FAIRMONT — A group of local residents are planning Fairmont’s Big Sleep Out, a winter night spent outdoors to draw attention to the need for emergency crisis housing in the area. From 5 p.m. Dec. 7 until 9 a.m. Dec. 8, a contingent of hardy souls will camp out sans tents at Citizens Park next to Fairmont City Hall to raise funds and coordinate efforts for temporary emergency shelter.
The local event will coincide with the World’s Big Sleep Out, a first-time international fundraising challenge to raise money and awareness for the issue of homelessness. International sponsors include UNICEF, the Malala Fund, the Institute of Global Homelessness and Social Bite.
“The event focuses on homelessness around the world,” said Jason Subbert, one of the event coordinators. “It’s not just people who don’t have a home. It’s refugees from the California fires, hurricanes or military conflicts. But homelessness is different here. It’s not just somebody who is transient and lives in their car or on the street.
“We don’t walk through downtown and see homeless people every day like in some communities, but we do have a need almost daily for people who don’t have a safe place to be. Our need is for emergency crisis housing for kids and adults. That’s really at the forefront for Martin County and Fairmont.”
Subbert was one of 23 local residents who recently attended the Blandin Community Leadership Conference when the lack of emergency housing arose in one of the discussion groups.
“One of the things that came forward was, for the safety and security of our community, there is a need to support children and adults in moments of crisis by providing emergency housing,” he said. “We also identified that we don’t have an organized effort in our community. Everybody is just kind of doing their own thing. We need to work together to create a unified effort so when somebody is in this crisis, the Sheriff’s Department knows what to do, the church knows what to do.”
A few weeks later, Subbert, who is general manager of TPI’s four hotels in Fairmont, read about the World’s Big Sleep Out in a newsletter from the Holiday Inn corporation, one of the many international sponsors, and it triggered his efforts to organize a local fundraising event. The occasion will raise funds but also will offer an opportunity to coordinate efforts of various support groups that deal with emergency housing. He mentions “couch hoppers,” teenagers who, for whatever reason, don’t have a safe, stable home environment so they often seek shelter on a friend’s couch, or adults and children who cannot stay in their home due to a domestic situation.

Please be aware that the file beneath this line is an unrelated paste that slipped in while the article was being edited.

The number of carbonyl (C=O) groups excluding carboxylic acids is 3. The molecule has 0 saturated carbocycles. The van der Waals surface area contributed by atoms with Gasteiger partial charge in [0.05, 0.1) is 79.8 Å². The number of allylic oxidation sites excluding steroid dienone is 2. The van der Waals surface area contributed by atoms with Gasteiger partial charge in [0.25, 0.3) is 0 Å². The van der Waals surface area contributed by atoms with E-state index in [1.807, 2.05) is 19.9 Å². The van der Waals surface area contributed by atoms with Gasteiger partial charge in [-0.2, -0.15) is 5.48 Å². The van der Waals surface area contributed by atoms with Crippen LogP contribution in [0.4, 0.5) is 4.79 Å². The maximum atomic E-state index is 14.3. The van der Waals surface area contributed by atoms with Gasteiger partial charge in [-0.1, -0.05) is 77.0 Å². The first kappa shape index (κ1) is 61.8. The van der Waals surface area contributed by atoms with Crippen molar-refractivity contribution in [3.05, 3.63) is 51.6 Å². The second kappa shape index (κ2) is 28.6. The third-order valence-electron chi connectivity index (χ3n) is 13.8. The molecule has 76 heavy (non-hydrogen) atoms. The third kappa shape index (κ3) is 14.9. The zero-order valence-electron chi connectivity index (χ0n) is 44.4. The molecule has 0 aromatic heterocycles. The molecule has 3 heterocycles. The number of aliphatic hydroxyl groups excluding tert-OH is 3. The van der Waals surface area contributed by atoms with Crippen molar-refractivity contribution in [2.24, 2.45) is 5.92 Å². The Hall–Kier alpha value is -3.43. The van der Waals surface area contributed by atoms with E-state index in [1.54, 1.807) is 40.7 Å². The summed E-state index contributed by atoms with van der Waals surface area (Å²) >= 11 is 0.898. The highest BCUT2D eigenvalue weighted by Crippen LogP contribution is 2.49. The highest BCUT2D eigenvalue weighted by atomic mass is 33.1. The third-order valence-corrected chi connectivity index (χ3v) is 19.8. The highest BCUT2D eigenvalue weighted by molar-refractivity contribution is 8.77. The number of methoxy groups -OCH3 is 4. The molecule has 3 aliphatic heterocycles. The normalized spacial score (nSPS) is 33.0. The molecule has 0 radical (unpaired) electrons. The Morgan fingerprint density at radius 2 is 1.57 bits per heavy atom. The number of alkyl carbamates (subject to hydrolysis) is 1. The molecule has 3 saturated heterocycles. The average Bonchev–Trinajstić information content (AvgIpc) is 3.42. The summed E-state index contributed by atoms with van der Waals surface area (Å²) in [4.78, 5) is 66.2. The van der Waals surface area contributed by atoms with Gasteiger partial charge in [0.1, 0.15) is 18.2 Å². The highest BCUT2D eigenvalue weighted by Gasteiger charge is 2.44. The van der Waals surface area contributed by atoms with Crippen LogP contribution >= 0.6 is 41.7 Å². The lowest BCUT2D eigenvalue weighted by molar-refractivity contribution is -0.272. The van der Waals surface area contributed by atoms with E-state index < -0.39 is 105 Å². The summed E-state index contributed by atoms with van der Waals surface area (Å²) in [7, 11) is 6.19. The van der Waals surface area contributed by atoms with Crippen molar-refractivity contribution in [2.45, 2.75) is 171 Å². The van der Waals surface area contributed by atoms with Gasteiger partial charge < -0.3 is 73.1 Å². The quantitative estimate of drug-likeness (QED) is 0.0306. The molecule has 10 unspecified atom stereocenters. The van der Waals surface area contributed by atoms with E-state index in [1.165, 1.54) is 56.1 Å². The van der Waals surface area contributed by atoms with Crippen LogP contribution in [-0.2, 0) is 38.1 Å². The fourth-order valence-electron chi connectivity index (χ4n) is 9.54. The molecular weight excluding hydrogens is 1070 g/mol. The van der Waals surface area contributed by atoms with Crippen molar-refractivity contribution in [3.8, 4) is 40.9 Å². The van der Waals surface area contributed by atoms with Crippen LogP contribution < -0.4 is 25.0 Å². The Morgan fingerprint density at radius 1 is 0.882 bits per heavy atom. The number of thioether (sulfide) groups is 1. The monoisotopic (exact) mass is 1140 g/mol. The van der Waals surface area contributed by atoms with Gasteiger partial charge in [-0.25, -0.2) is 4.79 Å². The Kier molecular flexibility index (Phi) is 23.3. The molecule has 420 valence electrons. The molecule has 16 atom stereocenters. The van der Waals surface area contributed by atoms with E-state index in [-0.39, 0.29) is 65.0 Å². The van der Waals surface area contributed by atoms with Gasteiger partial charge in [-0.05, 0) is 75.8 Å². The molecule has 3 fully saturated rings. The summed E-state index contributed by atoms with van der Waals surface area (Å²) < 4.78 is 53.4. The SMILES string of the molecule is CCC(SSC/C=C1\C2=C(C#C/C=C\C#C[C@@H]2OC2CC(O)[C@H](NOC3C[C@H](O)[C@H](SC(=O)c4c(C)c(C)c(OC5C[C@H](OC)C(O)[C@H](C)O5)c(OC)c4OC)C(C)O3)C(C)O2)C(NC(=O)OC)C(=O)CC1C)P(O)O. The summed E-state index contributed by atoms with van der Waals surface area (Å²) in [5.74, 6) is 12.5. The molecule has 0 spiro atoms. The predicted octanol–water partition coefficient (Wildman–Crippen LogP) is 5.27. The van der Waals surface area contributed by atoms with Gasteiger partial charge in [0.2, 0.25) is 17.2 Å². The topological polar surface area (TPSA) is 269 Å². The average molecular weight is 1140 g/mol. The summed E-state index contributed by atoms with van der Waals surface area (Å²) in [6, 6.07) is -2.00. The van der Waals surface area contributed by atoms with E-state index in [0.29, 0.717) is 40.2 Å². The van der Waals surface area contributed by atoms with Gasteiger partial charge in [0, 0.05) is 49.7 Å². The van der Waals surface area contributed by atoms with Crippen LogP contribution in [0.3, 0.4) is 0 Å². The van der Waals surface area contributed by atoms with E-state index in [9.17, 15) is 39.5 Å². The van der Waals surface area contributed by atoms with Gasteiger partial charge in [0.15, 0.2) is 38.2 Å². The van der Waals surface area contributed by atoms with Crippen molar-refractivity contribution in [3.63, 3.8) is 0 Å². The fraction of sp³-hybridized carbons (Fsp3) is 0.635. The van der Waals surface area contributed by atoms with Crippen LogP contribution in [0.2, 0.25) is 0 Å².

“We have little pockets and silos of groups that are doing things for people who have a need for crisis emergency housing,” he said, citing the local Salvation Army and churches. “They already do this kind of work, but there just isn’t an organized effort yet.
“What happens when adults or kids can’t stay where they are at? How do we help them? Where can they go? We need to have a more unified focus. We’re not there yet, but we are taking a step.”
Within the first few days of announcing the event, 10 people stepped up to participate, representing clergy, law enforcement, Human Services, business and education, and there is room for more. As one participant stated, “People deal with this every day. I can deal with it for one night.”
“Everybody is welcome. There’s a place for everybody at this event,” Subbert said. “We’ll have a couple of burn barrels. We’ll have the lobby open at City Hall so the restrooms will be open or if people just want to go in and warm up for a while.”
Participants are allowed a sleeping bag, and a tarp or waterproof covering or an appliance box also are permitted, but no tents.
“No matter what the weather is, we are doing it. I think a lot of people will be up most of the night,” Subbert said.
Because there is no cost to participate, people can host their own event in their backyard.
TPI has agreed to match up to $1,000 of funds raised by the campers at Citizens Park. All funds raised will be used to combat homelessness with half the proceeds donated to the international effort and half remaining local, specifically with the Fairmont Salvation Army. Any personal donations to the Salvation Army can be earmarked for local crisis housing.
Subbert encouraged people to stop by and visit the campers the night of the sleep out.
“If they want to drop off some hot chocolate or cookies, that’s okay, too,” he said.
More information on the event is available on the Facebook page, Fairmont’s Big Sleep Out.